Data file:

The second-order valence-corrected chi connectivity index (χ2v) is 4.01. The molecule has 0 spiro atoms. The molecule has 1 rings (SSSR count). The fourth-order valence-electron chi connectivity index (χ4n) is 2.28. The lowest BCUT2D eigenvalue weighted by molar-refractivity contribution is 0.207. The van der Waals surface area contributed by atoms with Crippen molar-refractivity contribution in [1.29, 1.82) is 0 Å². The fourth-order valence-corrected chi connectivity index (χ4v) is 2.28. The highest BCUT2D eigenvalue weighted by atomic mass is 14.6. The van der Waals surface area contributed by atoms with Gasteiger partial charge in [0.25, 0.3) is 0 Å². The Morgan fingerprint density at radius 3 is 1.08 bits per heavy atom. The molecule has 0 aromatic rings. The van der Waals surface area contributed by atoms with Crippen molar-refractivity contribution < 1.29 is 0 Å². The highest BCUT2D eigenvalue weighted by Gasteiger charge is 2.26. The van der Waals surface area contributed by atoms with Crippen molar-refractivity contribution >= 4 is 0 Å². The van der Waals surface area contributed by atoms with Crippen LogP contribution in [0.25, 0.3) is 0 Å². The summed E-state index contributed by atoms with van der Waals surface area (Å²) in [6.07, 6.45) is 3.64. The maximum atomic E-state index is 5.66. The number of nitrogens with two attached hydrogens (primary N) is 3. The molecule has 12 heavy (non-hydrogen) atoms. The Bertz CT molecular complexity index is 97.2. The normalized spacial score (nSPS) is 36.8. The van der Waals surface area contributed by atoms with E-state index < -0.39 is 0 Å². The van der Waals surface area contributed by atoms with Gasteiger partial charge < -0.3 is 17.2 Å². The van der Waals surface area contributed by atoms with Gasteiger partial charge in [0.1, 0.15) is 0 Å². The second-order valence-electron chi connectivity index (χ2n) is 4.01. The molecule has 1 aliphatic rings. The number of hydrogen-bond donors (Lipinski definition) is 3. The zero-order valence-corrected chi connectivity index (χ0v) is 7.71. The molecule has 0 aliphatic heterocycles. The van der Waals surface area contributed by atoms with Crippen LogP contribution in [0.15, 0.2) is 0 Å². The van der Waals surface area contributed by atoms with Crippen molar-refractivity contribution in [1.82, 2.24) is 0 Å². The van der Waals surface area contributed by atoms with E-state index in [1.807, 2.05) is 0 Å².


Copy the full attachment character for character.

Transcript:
The second-order valence-corrected chi connectivity index (χ2v) is 4.01. The molecule has 0 spiro atoms. The molecule has 1 rings (SSSR count). The fourth-order valence-electron chi connectivity index (χ4n) is 2.28. The lowest BCUT2D eigenvalue weighted by molar-refractivity contribution is 0.207. The van der Waals surface area contributed by atoms with Crippen molar-refractivity contribution in [1.29, 1.82) is 0 Å². The fourth-order valence-corrected chi connectivity index (χ4v) is 2.28. The highest BCUT2D eigenvalue weighted by atomic mass is 14.6. The van der Waals surface area contributed by atoms with Gasteiger partial charge in [0.25, 0.3) is 0 Å². The Morgan fingerprint density at radius 3 is 1.08 bits per heavy atom. The molecule has 0 aromatic rings. The van der Waals surface area contributed by atoms with Crippen molar-refractivity contribution < 1.29 is 0 Å². The highest BCUT2D eigenvalue weighted by Gasteiger charge is 2.26. The van der Waals surface area contributed by atoms with Crippen molar-refractivity contribution >= 4 is 0 Å². The van der Waals surface area contributed by atoms with Crippen LogP contribution in [0.25, 0.3) is 0 Å². The summed E-state index contributed by atoms with van der Waals surface area (Å²) in [6.07, 6.45) is 3.64. The maximum atomic E-state index is 5.66. The number of nitrogens with two attached hydrogens (primary N) is 3. The molecule has 12 heavy (non-hydrogen) atoms. The Bertz CT molecular complexity index is 97.2. The normalized spacial score (nSPS) is 36.8. The van der Waals surface area contributed by atoms with E-state index < -0.39 is 0 Å². The van der Waals surface area contributed by atoms with Gasteiger partial charge < -0.3 is 17.2 Å². The van der Waals surface area contributed by atoms with Gasteiger partial charge in [0.1, 0.15) is 0 Å². The second-order valence-electron chi connectivity index (χ2n) is 4.01. The molecule has 1 aliphatic rings. The number of hydrogen-bond donors (Lipinski definition) is 3. The zero-order valence-corrected chi connectivity index (χ0v) is 7.71. The molecule has 0 aliphatic heterocycles. The van der Waals surface area contributed by atoms with Crippen LogP contribution in [0.15, 0.2) is 0 Å². The van der Waals surface area contributed by atoms with Crippen molar-refractivity contribution in [1.82, 2.24) is 0 Å². The van der Waals surface area contributed by atoms with E-state index in [1.807, 2.05) is 0 Å².